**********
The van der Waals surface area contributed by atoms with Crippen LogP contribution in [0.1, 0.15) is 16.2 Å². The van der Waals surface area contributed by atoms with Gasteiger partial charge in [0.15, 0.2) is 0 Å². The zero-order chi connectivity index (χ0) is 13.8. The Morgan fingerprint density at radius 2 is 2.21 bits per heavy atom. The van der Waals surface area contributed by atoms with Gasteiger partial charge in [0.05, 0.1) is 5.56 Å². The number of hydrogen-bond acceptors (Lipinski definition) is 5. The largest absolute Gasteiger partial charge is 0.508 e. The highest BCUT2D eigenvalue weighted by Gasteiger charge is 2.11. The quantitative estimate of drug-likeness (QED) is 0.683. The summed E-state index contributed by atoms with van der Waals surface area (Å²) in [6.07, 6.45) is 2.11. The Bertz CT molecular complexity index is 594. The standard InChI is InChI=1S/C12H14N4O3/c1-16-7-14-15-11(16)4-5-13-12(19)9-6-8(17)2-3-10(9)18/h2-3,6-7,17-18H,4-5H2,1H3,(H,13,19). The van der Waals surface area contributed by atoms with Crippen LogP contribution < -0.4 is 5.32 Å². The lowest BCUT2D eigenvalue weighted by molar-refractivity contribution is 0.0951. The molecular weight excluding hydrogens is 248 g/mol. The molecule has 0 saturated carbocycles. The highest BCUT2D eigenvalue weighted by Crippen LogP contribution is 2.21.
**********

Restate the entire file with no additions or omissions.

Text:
The van der Waals surface area contributed by atoms with Crippen LogP contribution in [0.1, 0.15) is 16.2 Å². The van der Waals surface area contributed by atoms with Gasteiger partial charge in [0.15, 0.2) is 0 Å². The zero-order chi connectivity index (χ0) is 13.8. The Morgan fingerprint density at radius 2 is 2.21 bits per heavy atom. The van der Waals surface area contributed by atoms with Gasteiger partial charge in [0.05, 0.1) is 5.56 Å². The number of hydrogen-bond acceptors (Lipinski definition) is 5. The largest absolute Gasteiger partial charge is 0.508 e. The highest BCUT2D eigenvalue weighted by Gasteiger charge is 2.11. The quantitative estimate of drug-likeness (QED) is 0.683. The summed E-state index contributed by atoms with van der Waals surface area (Å²) in [6.07, 6.45) is 2.11. The Bertz CT molecular complexity index is 594. The standard InChI is InChI=1S/C12H14N4O3/c1-16-7-14-15-11(16)4-5-13-12(19)9-6-8(17)2-3-10(9)18/h2-3,6-7,17-18H,4-5H2,1H3,(H,13,19). The van der Waals surface area contributed by atoms with Crippen LogP contribution < -0.4 is 5.32 Å². The lowest BCUT2D eigenvalue weighted by molar-refractivity contribution is 0.0951. The molecular weight excluding hydrogens is 248 g/mol. The molecule has 0 saturated carbocycles. The highest BCUT2D eigenvalue weighted by Crippen LogP contribution is 2.21.